Using Docker, we can ‘Dockerize’ or containerize each tier of a MEAN application, mirroring the physical architecture we would deploy a MEAN application to, in a Production environment. Just as we would always run a separate database server or servers for MongoDB, we can isolate MongoDB into a Docker container. Likewise, we can isolate the Node.js web server, along with the rest of the components (Mongoose, Express, Passport) on the application and presentation tiers, into a Docker container. We can easily add more containers, for more functionality, such as load-balancing and reverse-proxies (nginx), and caching (Redis and Memcached).

The MEAN.JS project has been very progressive in implementing Docker, to offer a more realistic environment for development and testing. An additional tool that the MEAN.JS project has implemented, to automate the creation of multiple Docker containers, is Fig. The tool, Fig, provides quick, automated creation of multiple, linked Docker containers.

Using Docker and Fig, a Developer can pull down ready-made base containers from Docker Hub, configure the containers as part of a multi-tier application environment, deploy our MEAN application components to the containers, and start the applications, all with a short list of commands.

MEAN.JS Dockerized
Note, I said development and test, not production. To extend Docker and Fig to production, you can use tools such as Flocker. Flocker, by ClusterHQ, can scale the single-host Fig environment to multiple containers on multiple machines (hosts).

MEAN Dockerized

Race Conditions

Docker containers have a very fast start-up time, compared to other technologies, such as VMs (virtual machines). However, based on their contents, containers take varying amounts of time to fully start-up. In most multi-tier applications, there is a required start-up sequence for components (tiers, servers, applications). For example, in a database-driven application, like a MEAN application, you should make sure the MongoDB database server is up and running, before starting the application. Although this is obvious, it becomes harder to guarantee the order in which components will start-up, when you leverage an asynchronous, automated, continuous delivery solution like Docker with Fig.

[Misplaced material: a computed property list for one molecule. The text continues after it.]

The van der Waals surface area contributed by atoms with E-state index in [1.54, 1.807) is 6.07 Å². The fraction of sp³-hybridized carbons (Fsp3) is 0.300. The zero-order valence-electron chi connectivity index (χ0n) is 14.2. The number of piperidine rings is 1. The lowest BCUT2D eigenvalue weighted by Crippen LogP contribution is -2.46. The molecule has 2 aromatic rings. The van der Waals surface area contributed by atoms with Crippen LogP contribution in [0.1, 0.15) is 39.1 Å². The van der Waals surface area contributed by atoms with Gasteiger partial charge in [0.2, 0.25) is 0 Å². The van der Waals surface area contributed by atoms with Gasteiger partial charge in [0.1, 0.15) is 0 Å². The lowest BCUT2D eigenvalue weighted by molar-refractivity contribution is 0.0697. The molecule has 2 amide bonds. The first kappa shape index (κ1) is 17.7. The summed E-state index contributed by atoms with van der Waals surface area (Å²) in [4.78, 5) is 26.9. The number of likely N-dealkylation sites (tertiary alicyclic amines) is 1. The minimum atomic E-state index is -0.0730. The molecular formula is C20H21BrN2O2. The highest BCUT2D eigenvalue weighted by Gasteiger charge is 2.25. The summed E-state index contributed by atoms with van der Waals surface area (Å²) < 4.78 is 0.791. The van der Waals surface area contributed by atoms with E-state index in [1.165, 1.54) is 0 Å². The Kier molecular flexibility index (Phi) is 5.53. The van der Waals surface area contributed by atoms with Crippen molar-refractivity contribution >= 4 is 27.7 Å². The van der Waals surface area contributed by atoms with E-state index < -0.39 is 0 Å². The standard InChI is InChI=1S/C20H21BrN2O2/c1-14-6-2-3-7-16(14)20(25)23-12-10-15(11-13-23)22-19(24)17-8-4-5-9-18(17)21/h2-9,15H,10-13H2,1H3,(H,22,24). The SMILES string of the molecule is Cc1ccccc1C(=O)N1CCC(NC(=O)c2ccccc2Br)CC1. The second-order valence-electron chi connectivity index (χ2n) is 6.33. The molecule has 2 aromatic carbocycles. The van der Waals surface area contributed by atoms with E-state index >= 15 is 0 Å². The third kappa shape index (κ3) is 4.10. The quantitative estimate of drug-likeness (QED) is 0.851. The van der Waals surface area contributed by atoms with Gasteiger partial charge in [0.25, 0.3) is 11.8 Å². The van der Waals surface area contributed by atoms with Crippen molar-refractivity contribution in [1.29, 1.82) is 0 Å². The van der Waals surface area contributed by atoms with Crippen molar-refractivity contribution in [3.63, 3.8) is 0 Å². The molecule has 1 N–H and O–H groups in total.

When component dependencies are not met because another container is not fully started, we can refer to this as race condition. I have found with most multi-container MEAN application, the slower starting MongoDB data container prevents the quicker-starting Node.js web-application container from properly starting the MEAN application. In other words, the application crashes.

Fixing Race Conditions with MEAN.JS Applications

In order to eliminate race conditions, we need to script our start-up sequence to guarantee the order in which components will start, ensuring the overall application starts correctly. Specifically in this post, we will eliminate the potential race condition between the MongoDB data container (db_1) and the Node.js web-application container (web_1). At the same time, we will fix a small error with the existing MEAN.JS project, that prevents proper start-up of the ‘dockerized’ container MEAN.JS application.

Race Condition with Docker

 

Download and Build MEAN.JS App

Clone the meanjs/mean repository, and install npm and bower packages.

git clone https://github.com/meanjs/mean.git
cd mean
npm install
bower install

Modify MEAN.JS App

  1. Add fig_start.sh start-up script to root of mean project.
  2. Modify the Dockerfile, replace CMD["grunt"] with CMD /bin/sh /home/mean/wait_mongo_start.sh
  3. Optional, add wait_mongo_start.sh clean-up script to root of mean project.

Fix Existing Issue with MEAN.JS App When Using Docker and Fig

The existing MEAN.JS application references localhost in the development configuration (config/env/development.js). The development configuration is the one used by the MEAN.JS application, at start-up. The MongoDB data container (db_1) is not running on localhost, it is running on a IP address, assigned my Docker. To discover the IP address, we must reference an environment variable (DB_1_PORT_27017_TCP_ADDR), created by Docker, within the Node.js web-application container (web_1).

  1. Modify the config/env/development.js file, add var DB_HOST = process.env.DB_1_PORT_27017_TCP_ADDR || 'localhost';
  2. Modify the config/env/development.js file, change db: 'mongodb://localhost/mean-dev', to db: 'mongodb://' + DB_HOST + '/mean-dev',